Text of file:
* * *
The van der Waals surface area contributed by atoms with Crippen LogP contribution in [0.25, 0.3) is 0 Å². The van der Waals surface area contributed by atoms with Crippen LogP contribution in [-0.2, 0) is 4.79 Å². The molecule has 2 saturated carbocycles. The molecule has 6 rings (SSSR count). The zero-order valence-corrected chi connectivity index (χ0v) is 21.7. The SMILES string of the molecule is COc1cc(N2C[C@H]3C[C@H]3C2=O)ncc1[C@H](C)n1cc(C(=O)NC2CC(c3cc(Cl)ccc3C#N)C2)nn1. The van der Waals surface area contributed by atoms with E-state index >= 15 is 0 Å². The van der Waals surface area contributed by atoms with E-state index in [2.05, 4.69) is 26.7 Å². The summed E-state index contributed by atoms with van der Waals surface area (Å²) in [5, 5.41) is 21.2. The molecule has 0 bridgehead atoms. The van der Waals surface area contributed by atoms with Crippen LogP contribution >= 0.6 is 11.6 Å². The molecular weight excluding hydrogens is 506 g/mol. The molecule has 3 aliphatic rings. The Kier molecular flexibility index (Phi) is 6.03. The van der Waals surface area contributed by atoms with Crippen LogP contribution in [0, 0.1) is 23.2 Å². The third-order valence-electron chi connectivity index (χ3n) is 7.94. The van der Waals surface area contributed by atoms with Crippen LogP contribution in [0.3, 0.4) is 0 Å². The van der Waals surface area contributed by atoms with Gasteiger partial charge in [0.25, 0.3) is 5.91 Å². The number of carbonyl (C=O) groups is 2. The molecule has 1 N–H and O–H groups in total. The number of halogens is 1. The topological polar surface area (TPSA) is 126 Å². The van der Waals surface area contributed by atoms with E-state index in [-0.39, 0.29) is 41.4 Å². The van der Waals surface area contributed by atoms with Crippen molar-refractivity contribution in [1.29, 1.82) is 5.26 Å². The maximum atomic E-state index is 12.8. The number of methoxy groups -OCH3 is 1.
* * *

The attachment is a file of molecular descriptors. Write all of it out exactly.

The van der Waals surface area contributed by atoms with Crippen LogP contribution in [0.25, 0.3) is 0 Å². The van der Waals surface area contributed by atoms with Crippen LogP contribution in [-0.2, 0) is 4.79 Å². The molecule has 2 saturated carbocycles. The molecule has 6 rings (SSSR count). The zero-order valence-corrected chi connectivity index (χ0v) is 21.7. The SMILES string of the molecule is COc1cc(N2C[C@H]3C[C@H]3C2=O)ncc1[C@H](C)n1cc(C(=O)NC2CC(c3cc(Cl)ccc3C#N)C2)nn1. The van der Waals surface area contributed by atoms with E-state index >= 15 is 0 Å². The van der Waals surface area contributed by atoms with E-state index in [2.05, 4.69) is 26.7 Å². The summed E-state index contributed by atoms with van der Waals surface area (Å²) in [5, 5.41) is 21.2. The molecule has 0 bridgehead atoms. The van der Waals surface area contributed by atoms with Crippen LogP contribution >= 0.6 is 11.6 Å². The molecular weight excluding hydrogens is 506 g/mol. The molecule has 3 aliphatic rings. The Kier molecular flexibility index (Phi) is 6.03. The van der Waals surface area contributed by atoms with Crippen LogP contribution in [0, 0.1) is 23.2 Å². The third-order valence-electron chi connectivity index (χ3n) is 7.94. The van der Waals surface area contributed by atoms with Crippen LogP contribution in [0.3, 0.4) is 0 Å². The van der Waals surface area contributed by atoms with Gasteiger partial charge in [0.25, 0.3) is 5.91 Å². The number of carbonyl (C=O) groups is 2. The molecule has 1 N–H and O–H groups in total. The number of halogens is 1. The topological polar surface area (TPSA) is 126 Å². The van der Waals surface area contributed by atoms with E-state index in [-0.39, 0.29) is 41.4 Å². The van der Waals surface area contributed by atoms with Crippen molar-refractivity contribution in [1.29, 1.82) is 5.26 Å². The maximum atomic E-state index is 12.8. The number of methoxy groups -OCH3 is 1.